The novel is a letter from Cedar Hawk Songmaker to her unborn child. Told from her point of view, we get limited information about what is actually happening. The resulting gaps in the plot are a big drawback; perhaps Erdrich would have been better served by using multiple viewpoints.
The writing is wonderful, as one would expect from Erdrich, and she has great characters, but the novel feels a little incomplete. The dystopia needs some development.
So, this is an Erdrich novel that I liked but did not love. Recommended with reservations.
I'm continuing with Pale Rider, which is fascinating.
Happy Sunday, Beth! Thanks for sharing the NPR link to another list of worthy-looking books. *sigh*
I'm not sure about the new Erdrich... maybe I'll jump on the library holds list.
Thanks Katie - Trying to get some grading done. The list does look good, doesn't it?
I think the new Erdrich is worth reading -- I just won't rush out and buy a copy to keep.
Happy Sunday to you. Are you still cheering for your Giants, or have you given up for this season?
I'm still watching the Giants but purely out of habit, I think :-P They certainly don't deserve my loyalty!
>98 BLBera: Thanks for the list, Beth. There are some good ones to look out for there.
I hope grading didn't eat up too much of your day.
>105 katiekrug: :( You could cheer for the Vikings. And don't worry, we are also used to disappointment.
>106 susanj67: I'm always happy to share book lists, Susan. Well, I'm trying to watch football, pick up and grade. Only two weeks of class left, so it will be pretty intense for the last couple of weeks.
>98 BLBera: What a great list. I have a library copy of Sing, Unburied, Sing on my bedside table and I bought The Sympathizer back in September when I seem to have thought that I would be able to read a book a day during P's recovery. I still want to read it!
This coming week is our last week of classes, then we have finals. We only have a 2-week winter "break;" I'm taking December 28 - January 1 off. I am looking forward to that 5-day mini vacation!
Thanks for the comments about the new Louise Erdrich. I am going to try to keep her on my radar in 2018 since even with my little Erdrich reading challenge for the 2017 year there are so many works I haven't yet read!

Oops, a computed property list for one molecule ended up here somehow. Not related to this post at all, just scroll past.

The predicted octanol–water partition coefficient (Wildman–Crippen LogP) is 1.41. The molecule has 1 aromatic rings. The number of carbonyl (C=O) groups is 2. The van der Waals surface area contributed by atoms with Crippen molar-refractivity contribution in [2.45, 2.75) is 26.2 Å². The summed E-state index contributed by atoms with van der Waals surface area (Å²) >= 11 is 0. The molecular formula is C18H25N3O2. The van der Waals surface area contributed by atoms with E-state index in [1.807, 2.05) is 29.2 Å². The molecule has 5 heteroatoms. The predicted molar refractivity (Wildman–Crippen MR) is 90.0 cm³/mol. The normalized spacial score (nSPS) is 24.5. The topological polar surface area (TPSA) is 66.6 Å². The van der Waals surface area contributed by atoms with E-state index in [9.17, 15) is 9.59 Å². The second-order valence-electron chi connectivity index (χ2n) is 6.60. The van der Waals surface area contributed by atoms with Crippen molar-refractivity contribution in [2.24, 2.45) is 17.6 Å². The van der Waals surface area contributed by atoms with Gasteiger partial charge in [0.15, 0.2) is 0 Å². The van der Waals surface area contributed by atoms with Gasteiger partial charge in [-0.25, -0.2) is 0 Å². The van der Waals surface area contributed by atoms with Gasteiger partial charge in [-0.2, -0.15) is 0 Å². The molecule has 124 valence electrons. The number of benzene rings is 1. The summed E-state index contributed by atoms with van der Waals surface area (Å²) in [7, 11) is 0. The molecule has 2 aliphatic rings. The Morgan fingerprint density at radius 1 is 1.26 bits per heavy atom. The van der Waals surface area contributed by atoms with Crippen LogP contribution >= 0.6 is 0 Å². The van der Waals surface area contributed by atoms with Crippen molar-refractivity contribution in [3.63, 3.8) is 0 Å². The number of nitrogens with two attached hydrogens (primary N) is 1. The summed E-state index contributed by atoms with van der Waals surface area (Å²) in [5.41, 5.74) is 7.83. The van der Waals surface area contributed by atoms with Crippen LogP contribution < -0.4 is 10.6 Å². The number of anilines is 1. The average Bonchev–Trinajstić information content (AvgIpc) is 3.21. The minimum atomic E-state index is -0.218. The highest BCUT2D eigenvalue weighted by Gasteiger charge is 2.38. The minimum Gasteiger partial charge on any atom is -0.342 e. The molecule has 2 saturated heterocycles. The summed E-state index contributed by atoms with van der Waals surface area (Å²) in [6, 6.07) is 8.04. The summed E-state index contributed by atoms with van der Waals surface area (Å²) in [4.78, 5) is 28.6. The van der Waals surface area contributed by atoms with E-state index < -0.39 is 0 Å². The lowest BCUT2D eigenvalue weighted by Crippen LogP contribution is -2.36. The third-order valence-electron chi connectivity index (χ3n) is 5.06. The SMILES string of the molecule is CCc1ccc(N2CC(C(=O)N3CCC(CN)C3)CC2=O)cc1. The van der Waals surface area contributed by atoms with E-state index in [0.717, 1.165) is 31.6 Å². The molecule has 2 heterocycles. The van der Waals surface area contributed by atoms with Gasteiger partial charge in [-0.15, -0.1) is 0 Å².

>108 EBT1002: I thought it looked interesting, Ellen. My library has some of the books. We have two weeks left as well. My last day of class is Dec. 14. I can't wait although I have a lot of grading to do to finish. We start again Jan. 8.
>109 EBT1002: I think the Erdrich is worth reading, Ellen. I would be anxious to see what you think of it. I was thinking of you as I am looking at The Luminaries on my shelf. We ended the last year with a shared read of a weighty tome by Pamuk. I was thinking of maybe picking up a longer read to end the year with again.
>110 charl08: Thanks Charlotte. I'll check out the story collection. I think my library has a copy.
>111 Crazymamie: Hi Mamie - I hope your week is stellar.
I just started What We Lose, which in some ways is reminding me of Americanah -- maybe it's the discussion of race.
And I'm still working through Pale Rider.
I gave What We Lose 4 stars; I hope you also enjoy it.
I picked up The Painted Drum at the library today so that will be my first Erdrich for this month. I have put Future Home of the Living God on hold but there is a bit of a queue.
I'm envious that your winter break is 3 weeks long. Ours is but two weeks but I plan to fully enjoy it. The first week is already quite full of meetings but I'll only work two days the second week (December 26 and 27). I hope to get some serious project work done during those two days and then I'm taking five days at home with Abby, bowl games (Huskies in the Fiesta Bowl), morning runs, reading, and LT. I can hardly wait!
I finished Murder on the Orient Express tonight. I don't know which of the many library books I'm going to read next. I should read Sing, Unburied, Sing since there is a queue and I won't be able to renew it.
Hi Twin! Just catching up here. Good luck with all the grading. Vacation is almost here....! Hugs.
>113 EBT1002: Ellen, I am loving What We Lose. I'm about halfway and should finish it tonight; it's due tomorrow and I can't renew it.
I might try to get to another Erdrich this month. I wanted to read her rewrite of The Antelope Wife...
It is nice to have three weeks although part of that is finishing grading and another is getting syllabi ready...And, of course, there's Christmas. Still, it's nice not to have to rush out of the house in the morning.
Sing, Unburied, Sing! Choose that one. You will love it.
>114 Berly: Hi back Bim or Kith. I'll take all of the hugs I can get.